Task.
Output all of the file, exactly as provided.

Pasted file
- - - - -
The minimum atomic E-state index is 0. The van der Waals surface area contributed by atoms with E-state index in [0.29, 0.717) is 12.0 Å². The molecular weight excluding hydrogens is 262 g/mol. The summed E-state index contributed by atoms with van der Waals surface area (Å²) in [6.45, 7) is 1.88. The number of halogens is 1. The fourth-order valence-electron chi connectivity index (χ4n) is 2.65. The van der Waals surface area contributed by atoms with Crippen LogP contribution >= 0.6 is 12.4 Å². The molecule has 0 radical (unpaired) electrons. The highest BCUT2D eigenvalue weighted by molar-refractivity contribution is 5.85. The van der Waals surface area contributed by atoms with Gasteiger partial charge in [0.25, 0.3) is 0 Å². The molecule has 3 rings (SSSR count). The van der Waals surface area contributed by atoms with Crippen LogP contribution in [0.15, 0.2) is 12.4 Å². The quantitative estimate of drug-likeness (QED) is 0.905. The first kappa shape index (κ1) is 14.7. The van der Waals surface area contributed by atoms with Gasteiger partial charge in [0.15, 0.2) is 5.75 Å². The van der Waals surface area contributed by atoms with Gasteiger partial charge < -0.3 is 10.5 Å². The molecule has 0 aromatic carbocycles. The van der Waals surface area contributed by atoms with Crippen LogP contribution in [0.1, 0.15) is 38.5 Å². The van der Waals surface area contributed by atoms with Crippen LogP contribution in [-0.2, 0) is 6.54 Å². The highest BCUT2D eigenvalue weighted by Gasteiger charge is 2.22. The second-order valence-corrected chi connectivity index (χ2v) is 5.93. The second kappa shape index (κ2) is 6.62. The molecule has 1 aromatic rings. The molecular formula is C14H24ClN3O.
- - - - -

The minimum atomic E-state index is 0. The van der Waals surface area contributed by atoms with E-state index in [0.29, 0.717) is 12.0 Å². The molecular weight excluding hydrogens is 262 g/mol. The summed E-state index contributed by atoms with van der Waals surface area (Å²) in [6.45, 7) is 1.88. The number of halogens is 1. The fourth-order valence-electron chi connectivity index (χ4n) is 2.65. The van der Waals surface area contributed by atoms with Crippen LogP contribution >= 0.6 is 12.4 Å². The molecule has 0 radical (unpaired) electrons. The highest BCUT2D eigenvalue weighted by molar-refractivity contribution is 5.85. The van der Waals surface area contributed by atoms with Gasteiger partial charge in [0.25, 0.3) is 0 Å². The molecule has 3 rings (SSSR count). The van der Waals surface area contributed by atoms with Crippen LogP contribution in [0.15, 0.2) is 12.4 Å². The quantitative estimate of drug-likeness (QED) is 0.905. The first kappa shape index (κ1) is 14.7. The van der Waals surface area contributed by atoms with Gasteiger partial charge in [0.15, 0.2) is 5.75 Å². The van der Waals surface area contributed by atoms with Gasteiger partial charge < -0.3 is 10.5 Å². The molecule has 0 aromatic carbocycles. The van der Waals surface area contributed by atoms with Crippen LogP contribution in [0.1, 0.15) is 38.5 Å². The van der Waals surface area contributed by atoms with Crippen LogP contribution in [-0.2, 0) is 6.54 Å². The highest BCUT2D eigenvalue weighted by Gasteiger charge is 2.22. The second-order valence-corrected chi connectivity index (χ2v) is 5.93. The second kappa shape index (κ2) is 6.62. The molecule has 1 aromatic rings. The molecular formula is C14H24ClN3O.